Snapchat has announced new safety measures aimed specifically at its teenage user base, reflecting growing concerns about the safety of the platform.
Snapchat has faced criticism and scrutiny, even from Congress, over issues ranging from age-inappropriate content to its utilization for illegal activities. These new features seem designed to address some of these concerns directly, focusing on enhanced protection for 13- to 17-year-old users.
The platform will display warnings to minors who try to add friends that they do not have mutual friends with or who are not in their contacts. Additionally, Snapchat is increasing the number of mutual friends required for minors to appear in search results, making it more difficult for unknown individuals to contact them.
Snap is implementing a three-strike system for Stories and Spotlight, which will immediately remove flagged or detected inappropriate content. Resources like hotlines will also be highlighted across various features for young people who encounter risky situations online.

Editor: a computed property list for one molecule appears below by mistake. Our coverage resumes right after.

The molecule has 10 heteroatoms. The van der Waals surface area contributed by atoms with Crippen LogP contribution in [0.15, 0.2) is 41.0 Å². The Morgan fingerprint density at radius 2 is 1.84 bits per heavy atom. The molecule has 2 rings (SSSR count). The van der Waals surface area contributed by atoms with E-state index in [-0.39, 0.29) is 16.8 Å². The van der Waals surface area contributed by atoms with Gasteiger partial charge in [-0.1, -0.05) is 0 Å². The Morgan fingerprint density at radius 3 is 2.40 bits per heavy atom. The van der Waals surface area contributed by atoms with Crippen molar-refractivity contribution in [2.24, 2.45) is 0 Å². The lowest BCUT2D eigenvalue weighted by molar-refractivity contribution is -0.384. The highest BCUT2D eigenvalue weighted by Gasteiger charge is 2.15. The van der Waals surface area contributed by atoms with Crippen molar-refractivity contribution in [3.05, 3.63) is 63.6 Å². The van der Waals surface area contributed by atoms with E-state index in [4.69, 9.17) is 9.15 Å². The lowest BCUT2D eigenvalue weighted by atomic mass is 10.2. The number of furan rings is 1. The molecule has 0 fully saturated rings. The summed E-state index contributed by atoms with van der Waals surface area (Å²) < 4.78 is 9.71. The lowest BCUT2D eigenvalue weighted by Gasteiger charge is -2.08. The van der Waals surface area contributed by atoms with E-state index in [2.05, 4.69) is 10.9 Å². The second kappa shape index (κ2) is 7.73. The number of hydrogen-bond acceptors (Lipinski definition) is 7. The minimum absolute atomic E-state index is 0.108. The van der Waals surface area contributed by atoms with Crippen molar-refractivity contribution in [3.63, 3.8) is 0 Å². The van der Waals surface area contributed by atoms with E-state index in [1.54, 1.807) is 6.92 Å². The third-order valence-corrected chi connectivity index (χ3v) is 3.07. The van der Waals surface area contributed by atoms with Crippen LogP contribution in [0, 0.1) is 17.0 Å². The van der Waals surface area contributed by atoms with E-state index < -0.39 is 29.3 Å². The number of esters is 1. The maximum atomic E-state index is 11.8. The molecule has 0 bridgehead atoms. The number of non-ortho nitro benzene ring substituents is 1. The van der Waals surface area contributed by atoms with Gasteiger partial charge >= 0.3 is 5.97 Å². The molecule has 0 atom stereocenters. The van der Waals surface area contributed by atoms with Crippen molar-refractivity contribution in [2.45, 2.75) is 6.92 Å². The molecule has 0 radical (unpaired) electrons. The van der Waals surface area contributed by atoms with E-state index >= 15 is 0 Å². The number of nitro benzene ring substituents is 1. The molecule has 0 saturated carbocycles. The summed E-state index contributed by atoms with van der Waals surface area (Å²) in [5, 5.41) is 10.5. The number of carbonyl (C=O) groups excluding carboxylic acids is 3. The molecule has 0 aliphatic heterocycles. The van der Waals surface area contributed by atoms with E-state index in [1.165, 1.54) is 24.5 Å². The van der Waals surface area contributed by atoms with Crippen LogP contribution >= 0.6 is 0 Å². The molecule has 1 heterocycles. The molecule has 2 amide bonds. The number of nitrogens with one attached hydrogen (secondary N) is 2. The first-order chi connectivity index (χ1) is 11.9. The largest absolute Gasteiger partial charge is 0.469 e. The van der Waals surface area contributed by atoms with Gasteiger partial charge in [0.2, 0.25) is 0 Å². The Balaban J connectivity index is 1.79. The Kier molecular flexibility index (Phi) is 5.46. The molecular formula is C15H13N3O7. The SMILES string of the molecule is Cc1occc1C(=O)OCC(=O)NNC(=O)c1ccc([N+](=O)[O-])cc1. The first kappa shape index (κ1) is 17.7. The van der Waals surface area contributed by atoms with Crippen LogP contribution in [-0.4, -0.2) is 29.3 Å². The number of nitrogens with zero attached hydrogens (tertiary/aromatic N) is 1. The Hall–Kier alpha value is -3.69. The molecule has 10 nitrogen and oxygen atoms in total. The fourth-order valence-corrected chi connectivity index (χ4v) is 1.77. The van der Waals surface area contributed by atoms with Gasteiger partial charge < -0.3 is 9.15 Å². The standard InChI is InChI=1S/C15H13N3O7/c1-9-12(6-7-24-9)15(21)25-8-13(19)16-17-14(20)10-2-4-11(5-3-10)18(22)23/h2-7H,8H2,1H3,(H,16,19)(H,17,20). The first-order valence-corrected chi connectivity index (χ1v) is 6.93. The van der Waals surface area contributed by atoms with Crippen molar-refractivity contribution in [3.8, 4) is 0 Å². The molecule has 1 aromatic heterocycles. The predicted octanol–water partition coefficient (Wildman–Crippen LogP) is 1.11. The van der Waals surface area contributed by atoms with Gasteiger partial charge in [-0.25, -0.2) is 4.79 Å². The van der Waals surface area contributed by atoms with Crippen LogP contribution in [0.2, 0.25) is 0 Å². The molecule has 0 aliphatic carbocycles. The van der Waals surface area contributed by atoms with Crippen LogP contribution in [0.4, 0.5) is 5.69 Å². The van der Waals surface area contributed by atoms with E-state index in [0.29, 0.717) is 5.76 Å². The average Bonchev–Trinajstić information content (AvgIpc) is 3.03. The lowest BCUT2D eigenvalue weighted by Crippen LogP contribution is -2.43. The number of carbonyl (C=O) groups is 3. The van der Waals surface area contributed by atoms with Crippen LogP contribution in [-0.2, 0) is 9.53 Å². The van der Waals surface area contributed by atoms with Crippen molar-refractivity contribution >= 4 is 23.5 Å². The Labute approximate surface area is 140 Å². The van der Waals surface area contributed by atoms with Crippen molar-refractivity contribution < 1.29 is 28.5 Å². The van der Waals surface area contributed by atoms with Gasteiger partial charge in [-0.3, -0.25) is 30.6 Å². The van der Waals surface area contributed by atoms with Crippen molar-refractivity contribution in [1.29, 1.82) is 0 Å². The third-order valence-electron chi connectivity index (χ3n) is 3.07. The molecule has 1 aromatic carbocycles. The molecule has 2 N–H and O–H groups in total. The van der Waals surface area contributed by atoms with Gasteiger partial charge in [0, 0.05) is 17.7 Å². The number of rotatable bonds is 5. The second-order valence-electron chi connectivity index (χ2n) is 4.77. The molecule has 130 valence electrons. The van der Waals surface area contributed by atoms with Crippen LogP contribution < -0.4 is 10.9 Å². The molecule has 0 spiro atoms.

The new features are being developed in consultation with The National Center on Sexual Exploitation (NCOSE) and The National Center for Missing and Exploited Children (NCMEC).
A new online resource is being launched for parents, accompanied by a YouTube series aimed at helping families understand Snapchat's workings and parental controls.
Snapchat’s history of announcing but not strictly enforcing new rules remains a concern. The real test will be how these new features are executed and maintained over time.
Snapchat has committed to continuing the development of safety measures over the "coming months," focusing on additional protections for teens and parents.
Snapchat’s new safety features mark a significant step in creating a safer online environment for teenagers. However, effective enforcement will be crucial for these measures to have a meaningful impact. Only time will tell if these efforts sufficiently address the challenges Snapchat faces concerning user safety.